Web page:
dulce, settling in, an abundance scooped up, an updraft,

    scooped up, with a bliss quotient that is inestimable,

    indefinable. But there is always the work, the giving,

    always more, a doubling of effort, a fatigue, a mystery,

    a sadness, a tension, a working out of the myth in my

    own life, in its individuality and its collective identity.

    Ron Price

    17 January 1999

    1 Joseph Campbell is the great popularizer of myth in the post-war period, beginning with his first book The Hero With a Thousand Faces(1949). There are many similarities between Campbell and the Baha’i concept of myth, certainly a great deal that has been useful to me.

  2. I really wonder what Joseph Campbell would say to Hitchens and Dawkins and the like. It seems to me that those two are perpetrating a world view that considers myth as consisting entirely of fear-based nonsense which can only be taken literally and therefore must be rejected outright. They are representatives of a hyper-materialist ideology apparently pre-emptive of any capacity to digest symbolic material so as to manifest the mind state of one's native divinity. Instead they would have us all cling rigidly to the dogmatic worship of what is "evident" to a mind narrowly conditioned to believe that the little section of the psyche involved in linear, conceptual processing is somehow the one and only abode of a vague superstitious entity they call "truth". Religion, if you know what that word means, can never be harmful, but it so happens that it barely exists at all in the modern west. It was stamped out almost entirely by the early pseudo-christian church and the frankly rather stupid literal-minded scientism which replaced the intellectual supremacy of the church is having a go at putting the last nails in the coffin.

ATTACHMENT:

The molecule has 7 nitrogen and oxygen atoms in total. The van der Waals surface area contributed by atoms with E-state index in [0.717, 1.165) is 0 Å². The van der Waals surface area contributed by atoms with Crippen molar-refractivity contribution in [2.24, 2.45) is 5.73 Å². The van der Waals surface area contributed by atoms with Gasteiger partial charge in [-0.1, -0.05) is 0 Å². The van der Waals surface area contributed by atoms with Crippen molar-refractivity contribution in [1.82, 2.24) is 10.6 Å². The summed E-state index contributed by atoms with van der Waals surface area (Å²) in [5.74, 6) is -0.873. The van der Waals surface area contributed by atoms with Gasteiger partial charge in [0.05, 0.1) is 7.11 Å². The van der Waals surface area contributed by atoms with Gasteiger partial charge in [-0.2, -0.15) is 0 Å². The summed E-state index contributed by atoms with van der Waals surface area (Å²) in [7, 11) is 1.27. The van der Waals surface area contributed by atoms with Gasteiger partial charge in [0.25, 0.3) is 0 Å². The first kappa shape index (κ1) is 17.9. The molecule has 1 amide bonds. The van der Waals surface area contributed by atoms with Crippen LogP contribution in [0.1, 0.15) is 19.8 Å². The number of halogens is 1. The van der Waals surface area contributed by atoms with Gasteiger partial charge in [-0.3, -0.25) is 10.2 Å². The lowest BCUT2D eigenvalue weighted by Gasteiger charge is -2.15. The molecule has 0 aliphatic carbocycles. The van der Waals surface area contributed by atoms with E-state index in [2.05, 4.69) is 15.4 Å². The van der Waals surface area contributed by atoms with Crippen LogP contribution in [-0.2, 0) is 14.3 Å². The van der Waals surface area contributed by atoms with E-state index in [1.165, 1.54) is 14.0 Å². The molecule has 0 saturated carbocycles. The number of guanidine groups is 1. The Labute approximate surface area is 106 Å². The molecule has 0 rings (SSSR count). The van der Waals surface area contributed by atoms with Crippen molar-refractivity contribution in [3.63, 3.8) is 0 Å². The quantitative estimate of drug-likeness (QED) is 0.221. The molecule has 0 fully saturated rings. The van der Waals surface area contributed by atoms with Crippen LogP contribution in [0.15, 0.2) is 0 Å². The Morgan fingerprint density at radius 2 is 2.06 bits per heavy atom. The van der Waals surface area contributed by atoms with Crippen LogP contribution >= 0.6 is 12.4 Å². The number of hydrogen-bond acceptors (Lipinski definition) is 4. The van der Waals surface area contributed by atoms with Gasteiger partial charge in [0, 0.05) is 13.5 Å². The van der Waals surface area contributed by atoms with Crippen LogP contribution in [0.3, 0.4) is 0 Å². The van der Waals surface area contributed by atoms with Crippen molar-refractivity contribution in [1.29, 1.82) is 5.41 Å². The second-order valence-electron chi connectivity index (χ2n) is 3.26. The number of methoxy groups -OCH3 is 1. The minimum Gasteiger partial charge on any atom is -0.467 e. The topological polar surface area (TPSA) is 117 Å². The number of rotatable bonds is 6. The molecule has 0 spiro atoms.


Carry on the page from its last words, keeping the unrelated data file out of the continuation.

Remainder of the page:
Joseph Campbell would have us wake from our forgetful stupor to recall where these myths come from and what they are for, whereas our modern tunnel-visioned evangelists - whether those who take myths literally and believe them, or those who take them literally and reject them while proffering their own crippled fundamentalist ideologies - would have us all follow suit in the forfeiture of our own depth, transformed into shallow little drones running entirely on the paltry fumes of conceptual data.